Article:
However, the computational logic for new instructions is hardwired at design time with an ASIC-like flow, hence the processor can not be reconfigured after fabrication. This, although very successful, is still an application-specific solution with high non-recurrent engineering costs due to design and mask production.

An appealing alternative option is that of exploiting a Field Programmable Gate Array (FPGA) technology combining standard processors with embedded FPGA devices. This further solution allows to configure into the FPGA at deployment time exactly the required peripherals, exploiting temporal re-use by dynamically reconfiguring the instruction-set at run time based on the currently executed algorithm.

This solution is disclosed in the U.S. Pat. No. 5,956,518 to A. De Hon, E. Mirsky, J. Knight, F. Thomas, assigned to the Massachussets Institute of Technology and having title: “Intermediate-grain reconfigurable processing device”.

The existing models for designing FPGA/processor interaction can be grouped in two main categories:

    • the FPGA is a co-processor communicating with the main processor through a system bus or a specific I/O channel;
    • the FPGA is described as a function unit of the processor pipeline.

The first group includes the GARP processor, known from the article by T. Callahan, J. Hauser, and J. Wawrzynek having title: “The Garp architecture and C compiler” IEEE Computer, 33(4): 62-69, April 2000. A similar architecture is provided by the A-EPIC processor that is disclosed in the article by S. Palem and S. Talla having title: “Adaptive explicit parallel instruction computing”, Proceedings of the fourth Australasian Computer Architecture Conference (ACOAC), January 2001.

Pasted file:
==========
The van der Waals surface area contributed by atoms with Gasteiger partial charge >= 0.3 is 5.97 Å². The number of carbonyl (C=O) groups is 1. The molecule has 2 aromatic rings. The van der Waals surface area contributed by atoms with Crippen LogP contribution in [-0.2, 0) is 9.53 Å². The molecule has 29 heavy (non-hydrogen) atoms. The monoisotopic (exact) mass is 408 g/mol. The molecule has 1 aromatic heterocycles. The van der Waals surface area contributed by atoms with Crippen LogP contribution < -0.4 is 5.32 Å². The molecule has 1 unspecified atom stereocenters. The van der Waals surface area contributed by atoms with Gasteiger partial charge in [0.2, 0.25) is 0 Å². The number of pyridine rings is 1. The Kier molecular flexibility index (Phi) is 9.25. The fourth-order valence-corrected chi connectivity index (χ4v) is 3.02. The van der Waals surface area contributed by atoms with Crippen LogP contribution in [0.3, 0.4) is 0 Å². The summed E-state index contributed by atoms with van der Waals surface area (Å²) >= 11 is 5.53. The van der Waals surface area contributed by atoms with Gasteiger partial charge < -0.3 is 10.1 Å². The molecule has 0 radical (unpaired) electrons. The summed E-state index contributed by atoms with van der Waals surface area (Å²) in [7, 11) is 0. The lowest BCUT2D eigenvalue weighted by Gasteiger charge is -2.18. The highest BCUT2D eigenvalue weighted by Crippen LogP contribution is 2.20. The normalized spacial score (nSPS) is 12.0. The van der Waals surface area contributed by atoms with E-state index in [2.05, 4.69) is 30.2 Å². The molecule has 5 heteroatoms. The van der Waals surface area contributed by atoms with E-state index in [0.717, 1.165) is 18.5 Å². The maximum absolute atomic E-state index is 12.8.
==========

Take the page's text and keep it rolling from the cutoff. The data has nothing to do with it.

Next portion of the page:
In both cases the FPGA is addressed via dedicated instructions, moving data explicitly to and from the processor. Control hardware is kept to a minimum, since no interlocks are needed to avoid hazards, but a significant overhead in clock cycles is required to implement communication.

Only when the number of cycles per execution of the FPGA is relatively high, the communication overhead may be considered negligible.

In the commercial world, FPGA suppliers such as Altera Corporation offer digital architectures based on the U.S. Pat. No. 5,968,161 to T. J. Southgate, “FPGA based configurable CPU additionally including second programmable section for implementation of custom hardware support”.

Other suppliers (Xilinx, Triscend) offer chips containing a processor embedded on the same silicon IC with embedded FPGA logic. See for instance the U.S. Pat. No. 6,467,009 to S. P. Winegarden et al., “Configurable Processor System Unit”, assigned to Triscend Corporation.

However, those chips are generally loosely coupled by a high speed dedicated bus, performing as two separate execution units rather than being merged in a single architectural entity. In this manner the FPGA does not have direct access to the processor memory subsystem, which is one of the strengths of academic approaches outlined above.

In the second category (FPGA as a function unit) we find some disclosed architectures known as:

    • “PRISC” by R. Razdan and M. Smith “A high-performance microarchitecture with hardware-programmable functional units” Proceedings of the 27th Annual International Symposium on Microarchitecture, November 1994;
    • “Chimaera” by Z. A. Ye, A. Moshovos, S. Hauck, P. Banerjee “Chimaera: A High-Performance Architecture with Tightly-Coupled Reconfigurable Functional Unit” Proceedings of the 27th International Symposium on Computer Architecture, 2000 Page(s): 225-235;